Idea Sketch(IOS app) is a graphic organizer, which converts your graphic organizer to a text outline or vice versa. Diagrams and outlines can easily be emailed or saved in photos.

Image above created from Kidspiration using Lettering Delights Pop School Alphabet  and saving as a .gif. Inspiration Lite (from the creators of Kidspiration) is a free IOS app.



Celebrate Twelve – 12.12.12

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Next Wednesday will be 12.12.12, a date that provides an opportunity to celebrate learning using a variety of engaging activities in the classroom. There are dozens of ideas to celebrate this unique day and integrate it into content. The simplest activity, sharing 12 favorite things, is part of a special student blogging day. You can join 12.12.12. A Special Blogging Day by submitting this form and share learners’ 12 favorites. Canadian educator Nothy Lane, shares Wednesday 12.12.12. Lesson Ideas, which will also get your wheels turning. Whatever you do to celebrate, make your learning engagement relevant and exciting for learners. Even if you do have a list of 12, dig deeper to continue the learning from this list. Have an amazing 12.12.12 Day and try 12 new ways to engage your learners?

Friday Flash – Holiday Activities with Mobile Devices

PNC Christmas Price Index shares the price of the 12 Days of Christmas and provides a lesson on economic trends and inflation. Total Number of Gifts and Total Cost of Gifts are Excel spreadsheets that can be used to crunch the numbers. Learners can use their device to crunch numbers with a calculator and use apps such as Calc Lite Spreadsheet.

Create a QR Code Scavenger Hunt such as this one – The Twelve Days of Christmas Giving at Create a QR Code for the Christmas Price Index so learners can quickly access the site on devices and search for answers. You can search samples quizzes at ClassTools for new ideas.

Create a Socrative quiz using holiday math word problems or practice grammar with holiday sentences. There are so many great ways to use Socrative including ticket in the door or exit ticket. Check out the growing list of quizzes that are shared and can be imported.

Twelve Holly Days and New Year’s Resolution are two MadLibs from Wacky Web Tales. These simple activities work well on mobile devices. Make a QR Code for learners to quickly access these sites.

30 + Free Apps for Celebrating and Learning About December Holidays was recently posted by Shelly Terrell for Tech & Learning. One favorite shared, Red Stamp, allows you to create and share many types of greetings with friends and family. What a great way learners can share gratitude this season.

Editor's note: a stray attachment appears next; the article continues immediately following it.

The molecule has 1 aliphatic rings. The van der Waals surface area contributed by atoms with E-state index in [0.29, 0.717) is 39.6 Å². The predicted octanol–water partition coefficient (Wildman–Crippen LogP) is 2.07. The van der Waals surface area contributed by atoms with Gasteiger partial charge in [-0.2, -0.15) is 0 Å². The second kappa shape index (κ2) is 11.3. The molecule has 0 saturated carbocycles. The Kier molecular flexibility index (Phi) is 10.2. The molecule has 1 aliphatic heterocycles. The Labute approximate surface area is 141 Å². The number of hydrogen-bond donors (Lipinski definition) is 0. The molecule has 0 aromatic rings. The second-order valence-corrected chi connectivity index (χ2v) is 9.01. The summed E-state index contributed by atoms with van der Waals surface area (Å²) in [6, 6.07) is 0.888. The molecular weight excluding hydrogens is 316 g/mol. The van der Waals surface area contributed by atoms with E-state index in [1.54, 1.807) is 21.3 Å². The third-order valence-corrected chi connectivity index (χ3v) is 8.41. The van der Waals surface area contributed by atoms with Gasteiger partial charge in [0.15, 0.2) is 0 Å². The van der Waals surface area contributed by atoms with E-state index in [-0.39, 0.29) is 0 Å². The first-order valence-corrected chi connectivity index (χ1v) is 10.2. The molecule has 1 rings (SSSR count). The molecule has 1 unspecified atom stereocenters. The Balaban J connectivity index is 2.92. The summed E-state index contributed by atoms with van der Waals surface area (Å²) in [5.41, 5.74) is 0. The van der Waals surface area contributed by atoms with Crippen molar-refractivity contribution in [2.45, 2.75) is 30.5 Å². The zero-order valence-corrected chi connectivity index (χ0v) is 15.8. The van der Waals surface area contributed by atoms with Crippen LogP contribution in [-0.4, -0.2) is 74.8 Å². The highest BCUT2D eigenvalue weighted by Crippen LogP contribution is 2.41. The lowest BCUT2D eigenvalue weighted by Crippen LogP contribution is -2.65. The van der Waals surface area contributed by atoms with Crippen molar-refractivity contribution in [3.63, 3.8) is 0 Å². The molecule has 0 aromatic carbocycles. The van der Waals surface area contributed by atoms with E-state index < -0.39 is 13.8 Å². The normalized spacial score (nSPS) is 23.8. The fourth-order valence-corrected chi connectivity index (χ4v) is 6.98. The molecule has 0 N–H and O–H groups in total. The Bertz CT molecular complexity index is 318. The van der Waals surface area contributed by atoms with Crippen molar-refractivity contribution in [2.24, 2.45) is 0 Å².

Image above created with Visual Poetry.





Be Awesome – Be Inspiring

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Signs of inspiration are posted everywhere these days. From stenciled quotes on walls to decorated images and photographs, meaningful text is shared to provide encouragement and direction. On a recent walk through at one of our schools, you could not help to notice the artful displays created by the school’s art teacher to encourage young learners such as the “Be Awesome” at the water cooler. Many of us do not have the talent to paint on walls but there are many resources to draw from, no pun intended. Krissy Vensodale, shares free posters for the classroom on her blog Venspired and even provides how to directions on a previous post - Make Your Own Classroom Poster. What kind of inspiration can you share with your learners? Will you inspire them to be creative with their own artwork and meaningful text? What will you want them to be?

A Few For Friday – Creating with Meaningful Text

Quozio creates a beautiful image from meaningful words. No account, sign up or email address is needed to quickly create signs with different styles to promote the words.

Cool Text is a great logo generator. Text can be generated and downloaded to save. You can also copy and paste or drag the text into your word processor.